In the financial sector, JP Morgan Chase & Co. (JPM) increased by 1.15%, Bank of America Corporation (BAC) rose 1.27%, and Morgan Stanley (MS) surged 1.54%. Citigroup, Inc. (C) and Goldman Sachs Group, Inc. (GS) gained 1.28% and 1.65%, respectively.

In real-estate stocks, American Tower Corporation (AMT) advanced 1.86%, Equinix, Inc. (EQIX) jumped 1.52%, and Public Storage (PSA) soared 1.21%. Digital Realty Trust, Inc. (DLR) and SBA Communications Corporation (SBAC) ticked up 1.03% and 1.71%, respectively.

In the communication sector, Alphabet Inc. (GOOGL) decreased by 3.13%, Facebook, Inc. (FB) fell 5.91%, and Walt Disney Company (DIS) declined by 1.10%. Twitter Inc. (TWTR) and Snap Inc. (SNAP) plummeted 4.15% and 25.99%, respectively.

Also Read: Roper (ROP) & Seagate (STX) stocks rally after Q3 reports

Also Read: Top 7 REITs with over 50% YTD returns to explore

Overall, eight of the 11 stock segments of the S&P 500 index stayed in the positive territory.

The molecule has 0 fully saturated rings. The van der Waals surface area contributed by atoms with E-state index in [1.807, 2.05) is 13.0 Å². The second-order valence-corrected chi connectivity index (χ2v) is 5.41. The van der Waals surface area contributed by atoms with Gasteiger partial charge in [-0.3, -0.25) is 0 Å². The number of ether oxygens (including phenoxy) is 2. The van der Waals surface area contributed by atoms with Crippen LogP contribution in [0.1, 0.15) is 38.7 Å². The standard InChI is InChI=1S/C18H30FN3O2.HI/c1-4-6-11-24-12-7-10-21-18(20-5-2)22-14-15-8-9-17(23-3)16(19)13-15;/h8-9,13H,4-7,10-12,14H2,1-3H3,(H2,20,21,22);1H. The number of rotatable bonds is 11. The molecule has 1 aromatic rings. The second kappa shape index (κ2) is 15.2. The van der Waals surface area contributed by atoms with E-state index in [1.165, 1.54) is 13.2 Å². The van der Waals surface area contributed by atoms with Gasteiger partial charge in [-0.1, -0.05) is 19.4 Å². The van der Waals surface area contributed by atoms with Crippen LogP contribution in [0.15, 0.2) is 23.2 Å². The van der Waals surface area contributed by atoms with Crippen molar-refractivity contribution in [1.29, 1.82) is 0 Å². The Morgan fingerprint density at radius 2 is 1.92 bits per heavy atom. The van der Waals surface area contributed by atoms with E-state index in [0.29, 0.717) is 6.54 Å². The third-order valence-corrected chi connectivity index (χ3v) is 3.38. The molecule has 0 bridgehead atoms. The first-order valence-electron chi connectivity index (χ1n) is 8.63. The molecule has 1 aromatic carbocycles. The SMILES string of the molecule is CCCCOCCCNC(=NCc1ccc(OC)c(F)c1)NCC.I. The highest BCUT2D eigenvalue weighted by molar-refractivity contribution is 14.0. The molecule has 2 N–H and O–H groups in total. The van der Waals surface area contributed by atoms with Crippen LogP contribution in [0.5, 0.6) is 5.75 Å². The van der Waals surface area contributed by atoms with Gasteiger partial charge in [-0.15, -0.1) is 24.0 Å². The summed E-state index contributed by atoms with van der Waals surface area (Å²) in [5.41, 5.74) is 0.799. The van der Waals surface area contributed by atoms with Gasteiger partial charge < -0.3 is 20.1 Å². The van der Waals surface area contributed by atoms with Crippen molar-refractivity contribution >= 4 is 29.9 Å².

Also Read: 5 industrial stocks with over 40% YTD returns to explore

Futures & Commodities

Gold futures were up 0.71% to US$1,794.60 per ounce. Silver increased by 0.86% to US$24.378 per ounce, while copper fell 1.24% to US$4.5018.

Brent oil futures increased by 1.55% to US$85.92 per barrel and WTI crude was up 2.06% to US$84.20.

Bond Market

The 30-year Treasury bond yields was down 2.47% to 2.075, while the 10-year bond yields fell 1.91% to 1.643.

US Dollar Futures Index decreased by 0.17% to US$93.602.









Share this article:

Continue Reading

Economics

Do Bonds Accurately Price Inflation? Since Before Any of Us Were Born